There were 499 wildfires burning in Canada as of Thursday, 230 of them out of control
Sleeping bags? Check. Flashlights? Check. N95s and air purifiers? Check.
Summer camp packing lists may look a little different this year as wildfire smoke and poor air quality means camps across affected sections of Canada and the U.S. are having to adjust everything from moving activities indoors and rerouting canoe trips to cancelling campfires and outdoor swimming.
There were 499 wildfires burning in Canada as of Thursday, and 230 of them were out of control, according to the most recent data from the Canadian Interagency Forest Fire Centre.
On Friday, the air quality-monitoring website IQAir said that as of 11 a.m., Toronto and Montreal ranked second and third for the worst air quality among major world cities, with New York City coming in first. Real-time data from the United Nations Environment Programme shows that the level of pollutants in the air in Montreal, Ottawa and Toronto is at least 10 times higher than recommended.
"It's definitely something on our radar. There's no question," said Shauna Joyce, president of the Canadian Camping Association and the executive director of a summer camp in the Laurentians of Quebec.
"We're communicating and reassuring that we do have measures in place and we can continue to deliver an engaging program. You know, it's not going to favour outdoor activities as we had hoped, but that we can still continue to provide the service that we wanted to this summer."
Danger from wildfire smoke could linger all summer, depending on the wind
The level of wildfire smoke blanketing Ontario, Quebec and the eastern United States is unprecedented. With Quebec's fires potentially burning into the fall, the summer could hold more smoke events for millions.
Many of the procedures camps are following, such as moving activities inside or reducing the intensity of activities, are similar to those they already follow for heat waves and thunderstorms, Joyce said. The main difference is that they are paying special attention to children and staff with respiratory difficulties.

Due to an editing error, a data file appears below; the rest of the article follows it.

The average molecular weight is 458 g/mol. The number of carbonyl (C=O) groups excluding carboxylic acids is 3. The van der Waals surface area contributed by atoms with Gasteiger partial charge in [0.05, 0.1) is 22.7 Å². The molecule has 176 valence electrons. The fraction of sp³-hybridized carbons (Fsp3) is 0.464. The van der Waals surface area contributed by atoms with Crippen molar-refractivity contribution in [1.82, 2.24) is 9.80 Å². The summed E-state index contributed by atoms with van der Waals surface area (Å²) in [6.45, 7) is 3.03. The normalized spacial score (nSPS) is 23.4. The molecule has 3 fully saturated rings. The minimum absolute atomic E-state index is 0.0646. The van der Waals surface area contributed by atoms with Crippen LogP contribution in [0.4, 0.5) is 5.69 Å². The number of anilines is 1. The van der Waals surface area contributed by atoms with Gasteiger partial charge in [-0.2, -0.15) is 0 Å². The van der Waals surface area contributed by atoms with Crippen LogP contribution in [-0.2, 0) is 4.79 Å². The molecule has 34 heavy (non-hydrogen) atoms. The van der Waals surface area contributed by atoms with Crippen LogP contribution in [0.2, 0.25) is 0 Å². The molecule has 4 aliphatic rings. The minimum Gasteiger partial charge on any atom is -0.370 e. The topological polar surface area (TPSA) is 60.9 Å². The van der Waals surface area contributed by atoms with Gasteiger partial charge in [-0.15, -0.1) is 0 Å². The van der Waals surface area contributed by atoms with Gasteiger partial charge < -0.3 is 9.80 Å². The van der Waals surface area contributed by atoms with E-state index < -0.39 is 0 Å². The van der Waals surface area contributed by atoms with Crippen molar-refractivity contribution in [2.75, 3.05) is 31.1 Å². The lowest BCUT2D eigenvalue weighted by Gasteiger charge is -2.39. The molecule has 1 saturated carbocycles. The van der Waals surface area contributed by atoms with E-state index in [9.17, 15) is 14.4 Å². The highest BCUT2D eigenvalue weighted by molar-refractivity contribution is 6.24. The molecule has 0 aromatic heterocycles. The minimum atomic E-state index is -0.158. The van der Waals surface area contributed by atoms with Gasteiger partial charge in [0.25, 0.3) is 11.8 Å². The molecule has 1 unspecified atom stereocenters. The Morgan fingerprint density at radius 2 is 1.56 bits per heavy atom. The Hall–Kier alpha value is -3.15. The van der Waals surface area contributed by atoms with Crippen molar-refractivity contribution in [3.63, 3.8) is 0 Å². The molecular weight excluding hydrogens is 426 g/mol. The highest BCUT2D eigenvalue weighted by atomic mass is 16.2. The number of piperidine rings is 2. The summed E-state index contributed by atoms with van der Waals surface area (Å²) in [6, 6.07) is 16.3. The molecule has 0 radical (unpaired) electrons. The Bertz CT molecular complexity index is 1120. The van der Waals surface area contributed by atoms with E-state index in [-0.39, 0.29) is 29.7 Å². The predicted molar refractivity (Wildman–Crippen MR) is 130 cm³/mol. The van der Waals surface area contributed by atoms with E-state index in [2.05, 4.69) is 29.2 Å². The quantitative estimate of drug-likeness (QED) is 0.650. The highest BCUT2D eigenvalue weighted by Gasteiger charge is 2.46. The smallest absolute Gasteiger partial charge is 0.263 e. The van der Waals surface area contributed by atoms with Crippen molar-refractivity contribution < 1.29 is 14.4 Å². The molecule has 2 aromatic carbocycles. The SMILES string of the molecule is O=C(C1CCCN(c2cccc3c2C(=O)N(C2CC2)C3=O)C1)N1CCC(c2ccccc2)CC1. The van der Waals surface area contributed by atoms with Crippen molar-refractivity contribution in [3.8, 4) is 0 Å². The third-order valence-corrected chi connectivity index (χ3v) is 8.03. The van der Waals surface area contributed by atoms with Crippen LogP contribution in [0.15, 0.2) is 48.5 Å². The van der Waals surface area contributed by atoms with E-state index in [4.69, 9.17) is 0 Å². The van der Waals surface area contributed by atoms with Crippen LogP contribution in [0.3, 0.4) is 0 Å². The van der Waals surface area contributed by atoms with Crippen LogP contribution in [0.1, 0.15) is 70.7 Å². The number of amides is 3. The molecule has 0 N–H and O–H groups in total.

Joyce also runs a day camp in Montreal, where she says it's been more challenging than her overnight camp due to strict measures about outdoor activities, such as swimming.
"Obviously the kids want to be outdoors and playing and appreciating nature, so I think we're navigating that challenge with kids where I think they might not completely understand why we need to be inside or why we can't go swimming," she said.
"Those pieces are challenging but we're adapting, as we all have for the past three years and continue to. It's manageable right now."
U.S. camps moving activities indoors
Smoke from the Canadian wildfires is affecting camp plans south of the border, too.
Many camps in the Midwest and the east have been moving activities indoors, seeking advice from medical professionals and hoping the air quality improves soon so campers can get back to hiking, playing tetherball and waging games of capture the flag.
"There's certainly a concern, considering that we take children from the cities," Mark Zides, chairman of the Pennsylvania Camp Association, said Thursday. "Coming up to the mountains for the summer is what summer camp is all about."
Maggie Groce, one of the directors of the summer camp program at Tanglewood Nature Center in Elmira, N.Y., said kids were staying inside as the air quality level hit 183 — in the dangerous red zone.
"Ideally, we would love for them to be outside in nature, on the trails, so this has thrown a wrench on our plans," she said.
Other common camp activities such as hiking and general running around have been called off. Groce said the older children understand, but it's been harder for the younger ones — particularly with a blue sky and the sun out behind the haze.
The health and safety of campers and staff is always the top concern, Dave Newnham, president of the Ontario Camps Association, toldCBC News Network Thursday. He notes each camp is working with its local health authority, and while things may look different this year, it shouldn't make camp less enjoyable.
"What's important at camp is we're outside, we're together, we're with others, we're getting all the benefits that camp can provide, but we're doing so in a way that's mindful of this environment," he said.
"That's one thing that COVID, the pandemic, taught us, is that there are ways to do things differently but still be able to proceed with all the benefits of camping."
Newnham's advice to parents is to contact your local camp director about their specific safety protocols, their ability to provide ventilation, masking and personal protective equipment, and the availability of indoor spaces.
He notes every camp is in a different environment, and the conditions and weather will change.
But in general, he says, there will likely be modifications. Canoe trips are still possible, he said, but may be shorter, or on different routes, and may require protective gear. And campfires are likely to be a "no" with much of Ontario under the Restricted Fire Zone, Newnham said.
But Newnham notes that campfires are about more than the flame. They're about the songs, games, skits and stories.
"All those sorts of things can happen without a physical fire."
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